In future, I will have great sympathy for the stressed out Executive types I provide technical services for, once I am making a profitable living again. They have to live like this for months on end and still be on the ball to deliver perfect presentations; never knowing which time zone the next clean pair of underpants will be located in. Mind you what they earn in a month, I can only dream of earning in a year. On the other hand, they don't get to spend weeks on end astride a freestyle pegger skibike. Something, I will hopefully be doing tomorrow with Tommy Fredj of BikerMads, Sweden's top skibike builder and skibiking on-line shop co-proprietor.

SkiBike Tour 2011-12 - Tired, Bruised & Battered

Posted: by Mark Kinnon in Labels: , ,
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I arrived home at 2am and haven't even unpacked the car yet, in several hours I will be on a plane flying to Sweden, home of Swedens only Freestyle Pegger SkiBike outfit BikerMads.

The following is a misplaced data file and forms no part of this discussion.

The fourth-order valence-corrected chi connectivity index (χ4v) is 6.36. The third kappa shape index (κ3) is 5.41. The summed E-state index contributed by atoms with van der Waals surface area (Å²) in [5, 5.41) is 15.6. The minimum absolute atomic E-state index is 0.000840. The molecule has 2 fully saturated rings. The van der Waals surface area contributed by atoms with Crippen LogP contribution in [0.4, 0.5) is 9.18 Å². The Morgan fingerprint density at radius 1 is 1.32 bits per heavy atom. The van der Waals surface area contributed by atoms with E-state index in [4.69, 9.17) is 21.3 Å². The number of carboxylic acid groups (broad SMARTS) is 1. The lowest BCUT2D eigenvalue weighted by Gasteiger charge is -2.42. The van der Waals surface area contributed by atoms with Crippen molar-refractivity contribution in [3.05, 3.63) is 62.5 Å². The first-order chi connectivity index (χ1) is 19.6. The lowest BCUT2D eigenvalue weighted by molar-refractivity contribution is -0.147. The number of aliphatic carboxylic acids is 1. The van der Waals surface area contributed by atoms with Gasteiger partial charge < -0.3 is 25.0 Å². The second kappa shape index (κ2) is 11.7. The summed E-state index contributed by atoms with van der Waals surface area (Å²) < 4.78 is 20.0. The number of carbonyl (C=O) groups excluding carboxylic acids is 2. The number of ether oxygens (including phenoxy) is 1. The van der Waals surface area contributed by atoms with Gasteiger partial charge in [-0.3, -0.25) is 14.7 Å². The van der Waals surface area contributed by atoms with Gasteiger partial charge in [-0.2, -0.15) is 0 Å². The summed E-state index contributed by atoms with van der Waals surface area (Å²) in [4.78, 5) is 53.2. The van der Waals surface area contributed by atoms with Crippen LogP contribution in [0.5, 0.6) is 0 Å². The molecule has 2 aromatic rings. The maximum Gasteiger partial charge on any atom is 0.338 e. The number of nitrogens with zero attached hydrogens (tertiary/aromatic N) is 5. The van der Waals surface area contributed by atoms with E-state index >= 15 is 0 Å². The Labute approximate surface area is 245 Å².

Sign of the Beast man.... rock'n'roll.

Where to SkiBike - St-Cergue - La Dôle

Posted: Sunday, 26 February 2012 by Mark Kinnon in Labels: ,
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I will be returning to the UK within the next 24 hours, every second is precious and I wanted a little easy skibike action on my last day.
I decided to check out the small Swiss village close to my Geneva base by the name St Cergue. I have passed through it on a couple of occasions, usually in a blizzard in the dead of night, as it is on a convenient low altitude back route to cross the Jura mountains and head via Nyon to the shelter of Geneva. It is a mere 30 minute drive from the environs of Geneva airport on a fine day like today, upon arrival I found the town car park absolutely packed out and could only see 2 drag lifts which didn't look at all promising for an afternoon of skibiking fun. According to some brief research on the web, it should have had at least a couple of chairlifts; but confusingly there is another resort of the same name in France, so perhaps it is that one that is the better endowed.

Undeterred, I drove on a little higher, past a huge cross country ski centre and on to Les Rousses. It too was packed out, but at least I found a space to leave my car for 15 minutes. I asked the liftie at the main chairlift whether skibikes were allowed at Les Rousses. He wasn't sure and referred me to the main office, my next port of call.